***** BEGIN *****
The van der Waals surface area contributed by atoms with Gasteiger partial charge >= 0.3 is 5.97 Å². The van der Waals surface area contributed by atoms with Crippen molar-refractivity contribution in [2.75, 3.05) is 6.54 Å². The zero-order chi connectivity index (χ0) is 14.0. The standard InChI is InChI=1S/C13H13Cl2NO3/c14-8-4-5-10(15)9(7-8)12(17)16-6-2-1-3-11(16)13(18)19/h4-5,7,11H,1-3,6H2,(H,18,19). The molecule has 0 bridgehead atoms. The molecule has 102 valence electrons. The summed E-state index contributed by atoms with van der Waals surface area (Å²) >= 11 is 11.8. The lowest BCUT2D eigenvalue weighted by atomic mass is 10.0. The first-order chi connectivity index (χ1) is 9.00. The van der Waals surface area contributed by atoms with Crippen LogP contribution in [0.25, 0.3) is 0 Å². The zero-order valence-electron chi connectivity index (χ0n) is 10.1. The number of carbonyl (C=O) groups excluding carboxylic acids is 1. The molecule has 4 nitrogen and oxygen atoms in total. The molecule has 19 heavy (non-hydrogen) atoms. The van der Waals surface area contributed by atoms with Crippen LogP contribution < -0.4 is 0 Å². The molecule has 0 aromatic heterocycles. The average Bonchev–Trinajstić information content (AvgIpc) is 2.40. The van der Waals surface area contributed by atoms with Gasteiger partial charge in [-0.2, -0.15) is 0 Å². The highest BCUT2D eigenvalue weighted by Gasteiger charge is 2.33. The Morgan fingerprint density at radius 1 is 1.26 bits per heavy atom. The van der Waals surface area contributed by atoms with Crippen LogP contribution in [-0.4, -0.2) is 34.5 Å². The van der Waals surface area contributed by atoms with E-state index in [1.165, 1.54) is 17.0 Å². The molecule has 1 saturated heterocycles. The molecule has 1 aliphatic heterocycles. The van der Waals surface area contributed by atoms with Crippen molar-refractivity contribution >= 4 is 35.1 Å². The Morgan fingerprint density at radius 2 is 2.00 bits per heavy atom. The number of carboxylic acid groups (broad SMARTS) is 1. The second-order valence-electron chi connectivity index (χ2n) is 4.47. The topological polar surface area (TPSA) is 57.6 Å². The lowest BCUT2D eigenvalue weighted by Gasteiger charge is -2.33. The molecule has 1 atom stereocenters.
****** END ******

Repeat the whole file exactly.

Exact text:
The van der Waals surface area contributed by atoms with Gasteiger partial charge >= 0.3 is 5.97 Å². The van der Waals surface area contributed by atoms with Crippen molar-refractivity contribution in [2.75, 3.05) is 6.54 Å². The zero-order chi connectivity index (χ0) is 14.0. The standard InChI is InChI=1S/C13H13Cl2NO3/c14-8-4-5-10(15)9(7-8)12(17)16-6-2-1-3-11(16)13(18)19/h4-5,7,11H,1-3,6H2,(H,18,19). The molecule has 0 bridgehead atoms. The molecule has 102 valence electrons. The summed E-state index contributed by atoms with van der Waals surface area (Å²) >= 11 is 11.8. The lowest BCUT2D eigenvalue weighted by atomic mass is 10.0. The first-order chi connectivity index (χ1) is 9.00. The van der Waals surface area contributed by atoms with Crippen LogP contribution in [0.25, 0.3) is 0 Å². The zero-order valence-electron chi connectivity index (χ0n) is 10.1. The number of carbonyl (C=O) groups excluding carboxylic acids is 1. The molecule has 4 nitrogen and oxygen atoms in total. The molecule has 19 heavy (non-hydrogen) atoms. The van der Waals surface area contributed by atoms with Crippen LogP contribution < -0.4 is 0 Å². The molecule has 0 aromatic heterocycles. The average Bonchev–Trinajstić information content (AvgIpc) is 2.40. The van der Waals surface area contributed by atoms with Gasteiger partial charge in [-0.2, -0.15) is 0 Å². The highest BCUT2D eigenvalue weighted by Gasteiger charge is 2.33. The Morgan fingerprint density at radius 1 is 1.26 bits per heavy atom. The van der Waals surface area contributed by atoms with Crippen LogP contribution in [-0.4, -0.2) is 34.5 Å². The van der Waals surface area contributed by atoms with E-state index in [1.165, 1.54) is 17.0 Å². The molecule has 1 saturated heterocycles. The molecule has 1 aliphatic heterocycles. The van der Waals surface area contributed by atoms with Crippen molar-refractivity contribution >= 4 is 35.1 Å². The Morgan fingerprint density at radius 2 is 2.00 bits per heavy atom. The number of carboxylic acid groups (broad SMARTS) is 1. The second-order valence-electron chi connectivity index (χ2n) is 4.47. The topological polar surface area (TPSA) is 57.6 Å². The lowest BCUT2D eigenvalue weighted by Gasteiger charge is -2.33. The molecule has 1 atom stereocenters.